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Mail Tribune 100, Feb. 11, 1922

News from 100 years ago
The following news items were drawn from the archives of the Mail Tribune 100 years ago

Feb. 11, 1922

EVERYBODY CO-OPERATE IN PAY UP WEEK

Monday will usher in National Pay-Up Week. This is an event of unusual importance all over the country and is being used for the first time in Medford and this valley February 13 to 18.

The idea is to get people to pay up their bills thereby not only making money circulate faster but increasing business, lowering the cost of living, increasing the optimistic spirit and proving helpful to the community in many ways.

If we pay each other we all gain together. Everybody is asked to lend their cooperation to this movement.

LINCOLN CLUB SUBSCRIBES FOR F. GROUND TREE

The hundred mark in the number of trees purchased for the county fair community grounds has been passed and should all buy trees who have expressed a desire to do so, the second hundred will be secured within a few days.

The Lincoln club of Jackson County have subscribed for one tree to be planted in the name of Abraham Lincoln.

Miss Alice E. Hanley of Jacksonville requested that a tree be planted for the late Rev. M. A. Williams, who formerly owned and lived on the county fair property. He was the first Presbyterian minister stationed in southern Oregon.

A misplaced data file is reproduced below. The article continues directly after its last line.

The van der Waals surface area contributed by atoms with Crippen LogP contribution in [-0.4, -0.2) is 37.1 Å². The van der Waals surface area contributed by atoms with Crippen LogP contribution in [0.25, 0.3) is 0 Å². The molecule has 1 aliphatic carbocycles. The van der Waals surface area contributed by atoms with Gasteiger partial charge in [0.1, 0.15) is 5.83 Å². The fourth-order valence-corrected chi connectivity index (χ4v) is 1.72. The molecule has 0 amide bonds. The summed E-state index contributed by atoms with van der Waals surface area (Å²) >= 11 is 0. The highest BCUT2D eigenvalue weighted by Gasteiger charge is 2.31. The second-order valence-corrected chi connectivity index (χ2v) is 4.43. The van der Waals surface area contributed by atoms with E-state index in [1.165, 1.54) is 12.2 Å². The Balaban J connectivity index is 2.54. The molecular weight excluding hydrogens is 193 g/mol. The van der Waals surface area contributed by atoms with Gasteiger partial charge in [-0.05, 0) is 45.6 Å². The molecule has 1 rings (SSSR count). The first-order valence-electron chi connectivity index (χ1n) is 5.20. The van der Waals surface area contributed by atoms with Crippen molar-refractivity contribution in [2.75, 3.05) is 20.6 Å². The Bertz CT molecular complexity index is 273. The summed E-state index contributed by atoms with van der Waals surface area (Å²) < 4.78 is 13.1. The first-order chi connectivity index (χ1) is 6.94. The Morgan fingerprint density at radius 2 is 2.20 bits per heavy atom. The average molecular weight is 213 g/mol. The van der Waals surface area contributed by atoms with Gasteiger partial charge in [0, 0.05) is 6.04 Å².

Maggie Grant of Medford asks that two trees be planted, one for her brother H. D. Grant, and one for herself.

E. C. Faber of Central Point has directed two trees to be planted in the names of Everett A. Faber and Donald E. Faber.

A prominent citizen of Medford subscribed for five trees and requested that no mention be made of his name and with no choice as to who they be named after.

The total number of trees now subscribed is 111.

There has been a considerable apprehension expressed as to the possibility of trees growing on the fair ground because of hard pan. There are about five acres of deep soil in the northwest corner of the grounds which has been set aside on the plans for picnic purposes. It is in these grounds that the trees will be planted and on account of the good soil conditions their growth is assured.

— Alissa Corman; acorman@rosebudmedia.com